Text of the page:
I confess. I’m addicted to the lowest-rated cable series on earth: AMC’s The Pitch, a cringe-inducing reality show that pits two ad agencies against each other in a battle to win a juicy account. The first season’s ratings were so low that the Nielson score for the April 30, 2012, episode was 0.0% or a total of 45,000 adult viewers in the US.
Imagine my surprise to learn that The Pitch is back for another season! AMC is known for gutsiness. Perhaps the enormous successes of other AMC programs like Breaking Bad, Mad Men, and The Walking Dead have given the network space to stick its neck out for a second year in a row.
Back again are the client de-briefings, the late night brainstorming sessions, the internal tensions, the snarky assessments of the competition, the shaping of the creative, and the panicked deadlines, all leading up to the big pitch to the client. You don’t need to be in advertising to feel the chill this show is designed to bring. Anyone who has ever had to create and present an idea understands the dread, the fear, the joy, and the sorrow of exposing ideas for judgement. What makes the show so enticing is that we viewers get to size up the work of the two agencies and decide who has the better idea and the better chance of being awarded the account. Interestingly, the best idea does not always win. Check out the show to see what I mean.
Nobody sees a flower—really—it is so small—we haven’t time—and to see takes time, like to have a friend takes time.
In a few simple words, Georgia O’Keeffe gets to the heart of it. Truly seeing takes time, patience, and attention, yes. But the key to observation is the mental state of the observer. To see clearly, it helps to enjoy the act of observation. Just like the enjoyment of building a friendship over the years, seeing needs to happen when we love what we are doing. It’s helpful to keep this in mind on days when work feels like a struggle. It may be time to kick back, have a cup of coffee, or take a half hour walk across campus. A change of pace helps to clear away frustration so that you can return to the task refreshed and raring to go.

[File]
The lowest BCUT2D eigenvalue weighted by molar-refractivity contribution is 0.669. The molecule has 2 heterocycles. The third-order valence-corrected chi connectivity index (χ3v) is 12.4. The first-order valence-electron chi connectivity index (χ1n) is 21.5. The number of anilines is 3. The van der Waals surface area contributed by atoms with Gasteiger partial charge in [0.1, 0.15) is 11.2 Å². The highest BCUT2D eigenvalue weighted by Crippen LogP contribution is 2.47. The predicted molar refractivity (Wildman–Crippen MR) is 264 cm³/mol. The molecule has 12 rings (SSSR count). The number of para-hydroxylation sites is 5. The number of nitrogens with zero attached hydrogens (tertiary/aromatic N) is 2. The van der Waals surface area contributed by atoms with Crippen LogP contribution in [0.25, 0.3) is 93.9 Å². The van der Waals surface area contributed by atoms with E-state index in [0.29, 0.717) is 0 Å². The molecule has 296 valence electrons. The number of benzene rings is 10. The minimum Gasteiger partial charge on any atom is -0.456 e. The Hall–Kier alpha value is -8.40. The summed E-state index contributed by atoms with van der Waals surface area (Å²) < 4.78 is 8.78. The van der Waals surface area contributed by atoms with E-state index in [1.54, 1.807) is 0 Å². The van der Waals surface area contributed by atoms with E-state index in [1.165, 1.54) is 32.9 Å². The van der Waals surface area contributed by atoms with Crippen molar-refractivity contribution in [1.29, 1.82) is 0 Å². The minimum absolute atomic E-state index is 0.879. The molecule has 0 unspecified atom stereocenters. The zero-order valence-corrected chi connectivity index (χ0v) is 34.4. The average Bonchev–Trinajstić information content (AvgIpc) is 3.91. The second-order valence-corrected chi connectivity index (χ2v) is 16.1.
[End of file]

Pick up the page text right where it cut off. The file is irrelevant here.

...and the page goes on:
I recently re-read Pearl S. Buck’s The Good Earth and became absorbed, once again, in the harrowing and moving world of peasant Wang Lung and his family. Banned in China for years, the book is now hailed by contemporary Chinese writers such as Anchee Min and Maxine Hong Kingston for its authentic portrayal of ordinary Chinese lives. Buck wrote with authority because she pulled from her observations as a missionary’s daughter in China and experienced first-hand the day-to-day lives of the Chinese people around her. Buck also spoke fluent Mandarin and was determined to capture the feel and flow of that language in English. She explained that she conceived the story first in Mandarin Chinese, which she then translated into English. It’s like reading the story in Chinese without the language barrier. That’s why every sentence rings with authenticity. What a wonderful reminder of the power of an authentic voice.